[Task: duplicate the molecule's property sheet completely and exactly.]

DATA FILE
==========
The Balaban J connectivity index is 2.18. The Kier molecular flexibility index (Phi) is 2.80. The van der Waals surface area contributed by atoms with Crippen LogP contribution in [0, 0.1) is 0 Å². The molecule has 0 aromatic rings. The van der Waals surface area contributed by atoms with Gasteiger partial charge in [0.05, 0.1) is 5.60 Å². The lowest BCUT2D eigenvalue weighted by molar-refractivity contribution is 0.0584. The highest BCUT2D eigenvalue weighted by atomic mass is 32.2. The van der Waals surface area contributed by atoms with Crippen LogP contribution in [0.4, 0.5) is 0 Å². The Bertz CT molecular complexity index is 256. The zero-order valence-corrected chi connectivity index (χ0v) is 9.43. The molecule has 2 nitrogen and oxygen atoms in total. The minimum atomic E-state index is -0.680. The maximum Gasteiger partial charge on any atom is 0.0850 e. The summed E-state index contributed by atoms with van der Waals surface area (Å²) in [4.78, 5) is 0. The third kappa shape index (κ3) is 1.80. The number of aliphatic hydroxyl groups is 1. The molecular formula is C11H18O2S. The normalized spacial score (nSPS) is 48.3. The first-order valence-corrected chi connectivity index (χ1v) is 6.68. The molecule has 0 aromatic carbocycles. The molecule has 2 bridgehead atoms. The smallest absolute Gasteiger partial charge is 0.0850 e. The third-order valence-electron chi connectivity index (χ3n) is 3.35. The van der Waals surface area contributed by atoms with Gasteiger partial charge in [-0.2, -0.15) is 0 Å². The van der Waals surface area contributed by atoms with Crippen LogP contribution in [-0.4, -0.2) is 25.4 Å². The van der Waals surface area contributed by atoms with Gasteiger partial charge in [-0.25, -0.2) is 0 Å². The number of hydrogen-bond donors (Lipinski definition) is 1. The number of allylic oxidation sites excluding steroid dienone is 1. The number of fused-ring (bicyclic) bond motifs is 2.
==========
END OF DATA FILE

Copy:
The Balaban J connectivity index is 2.18. The Kier molecular flexibility index (Phi) is 2.80. The van der Waals surface area contributed by atoms with Crippen LogP contribution in [0, 0.1) is 0 Å². The molecule has 0 aromatic rings. The van der Waals surface area contributed by atoms with Gasteiger partial charge in [0.05, 0.1) is 5.60 Å². The lowest BCUT2D eigenvalue weighted by molar-refractivity contribution is 0.0584. The highest BCUT2D eigenvalue weighted by atomic mass is 32.2. The van der Waals surface area contributed by atoms with Crippen LogP contribution in [0.4, 0.5) is 0 Å². The Bertz CT molecular complexity index is 256. The zero-order valence-corrected chi connectivity index (χ0v) is 9.43. The molecule has 2 nitrogen and oxygen atoms in total. The minimum atomic E-state index is -0.680. The maximum Gasteiger partial charge on any atom is 0.0850 e. The summed E-state index contributed by atoms with van der Waals surface area (Å²) in [4.78, 5) is 0. The third kappa shape index (κ3) is 1.80. The number of aliphatic hydroxyl groups is 1. The molecular formula is C11H18O2S. The normalized spacial score (nSPS) is 48.3. The first-order valence-corrected chi connectivity index (χ1v) is 6.68. The molecule has 0 aromatic carbocycles. The molecule has 2 bridgehead atoms. The smallest absolute Gasteiger partial charge is 0.0850 e. The third-order valence-electron chi connectivity index (χ3n) is 3.35. The van der Waals surface area contributed by atoms with Gasteiger partial charge in [-0.2, -0.15) is 0 Å². The van der Waals surface area contributed by atoms with Crippen LogP contribution in [-0.4, -0.2) is 25.4 Å². The van der Waals surface area contributed by atoms with Gasteiger partial charge in [-0.25, -0.2) is 0 Å². The number of hydrogen-bond donors (Lipinski definition) is 1. The number of allylic oxidation sites excluding steroid dienone is 1. The number of fused-ring (bicyclic) bond motifs is 2.